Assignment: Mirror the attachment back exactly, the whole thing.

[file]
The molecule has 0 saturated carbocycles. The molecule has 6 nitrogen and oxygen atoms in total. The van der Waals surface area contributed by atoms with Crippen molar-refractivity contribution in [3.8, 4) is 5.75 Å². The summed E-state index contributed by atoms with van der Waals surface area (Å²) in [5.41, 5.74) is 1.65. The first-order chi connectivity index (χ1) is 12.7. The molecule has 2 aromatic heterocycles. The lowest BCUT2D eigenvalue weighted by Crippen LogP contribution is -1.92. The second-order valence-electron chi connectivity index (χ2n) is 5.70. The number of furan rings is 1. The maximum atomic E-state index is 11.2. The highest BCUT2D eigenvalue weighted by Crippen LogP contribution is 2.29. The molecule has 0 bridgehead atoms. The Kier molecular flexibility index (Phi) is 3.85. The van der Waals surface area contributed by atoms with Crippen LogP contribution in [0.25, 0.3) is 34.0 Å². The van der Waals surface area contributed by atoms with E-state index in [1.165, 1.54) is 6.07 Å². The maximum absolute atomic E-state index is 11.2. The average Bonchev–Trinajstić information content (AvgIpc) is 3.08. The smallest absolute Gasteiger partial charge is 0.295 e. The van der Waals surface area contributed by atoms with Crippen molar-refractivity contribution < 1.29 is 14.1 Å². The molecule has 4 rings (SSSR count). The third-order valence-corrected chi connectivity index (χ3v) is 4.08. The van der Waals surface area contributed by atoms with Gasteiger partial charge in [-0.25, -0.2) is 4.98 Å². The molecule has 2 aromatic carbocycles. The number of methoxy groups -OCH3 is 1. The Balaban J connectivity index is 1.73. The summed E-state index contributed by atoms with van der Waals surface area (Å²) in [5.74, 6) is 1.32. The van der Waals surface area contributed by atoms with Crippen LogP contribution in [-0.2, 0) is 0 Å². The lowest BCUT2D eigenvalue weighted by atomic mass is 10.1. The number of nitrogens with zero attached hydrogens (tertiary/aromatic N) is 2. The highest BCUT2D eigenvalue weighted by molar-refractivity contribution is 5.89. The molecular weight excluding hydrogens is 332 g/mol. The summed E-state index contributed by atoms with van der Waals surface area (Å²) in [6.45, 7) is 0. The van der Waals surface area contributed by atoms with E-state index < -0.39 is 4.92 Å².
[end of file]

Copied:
The molecule has 0 saturated carbocycles. The molecule has 6 nitrogen and oxygen atoms in total. The van der Waals surface area contributed by atoms with Crippen molar-refractivity contribution in [3.8, 4) is 5.75 Å². The summed E-state index contributed by atoms with van der Waals surface area (Å²) in [5.41, 5.74) is 1.65. The first-order chi connectivity index (χ1) is 12.7. The molecule has 2 aromatic heterocycles. The lowest BCUT2D eigenvalue weighted by Crippen LogP contribution is -1.92. The second-order valence-electron chi connectivity index (χ2n) is 5.70. The number of furan rings is 1. The maximum atomic E-state index is 11.2. The highest BCUT2D eigenvalue weighted by Crippen LogP contribution is 2.29. The molecule has 0 bridgehead atoms. The Kier molecular flexibility index (Phi) is 3.85. The van der Waals surface area contributed by atoms with Crippen LogP contribution in [0.25, 0.3) is 34.0 Å². The van der Waals surface area contributed by atoms with E-state index in [1.165, 1.54) is 6.07 Å². The maximum absolute atomic E-state index is 11.2. The average Bonchev–Trinajstić information content (AvgIpc) is 3.08. The smallest absolute Gasteiger partial charge is 0.295 e. The van der Waals surface area contributed by atoms with Crippen molar-refractivity contribution < 1.29 is 14.1 Å². The molecule has 4 rings (SSSR count). The third-order valence-corrected chi connectivity index (χ3v) is 4.08. The van der Waals surface area contributed by atoms with Gasteiger partial charge in [-0.25, -0.2) is 4.98 Å². The molecule has 2 aromatic carbocycles. The number of methoxy groups -OCH3 is 1. The Balaban J connectivity index is 1.73. The summed E-state index contributed by atoms with van der Waals surface area (Å²) in [5.74, 6) is 1.32. The van der Waals surface area contributed by atoms with Crippen LogP contribution in [-0.2, 0) is 0 Å². The lowest BCUT2D eigenvalue weighted by atomic mass is 10.1. The number of nitrogens with zero attached hydrogens (tertiary/aromatic N) is 2. The highest BCUT2D eigenvalue weighted by molar-refractivity contribution is 5.89. The molecular weight excluding hydrogens is 332 g/mol. The summed E-state index contributed by atoms with van der Waals surface area (Å²) in [6.45, 7) is 0. The van der Waals surface area contributed by atoms with E-state index < -0.39 is 4.92 Å².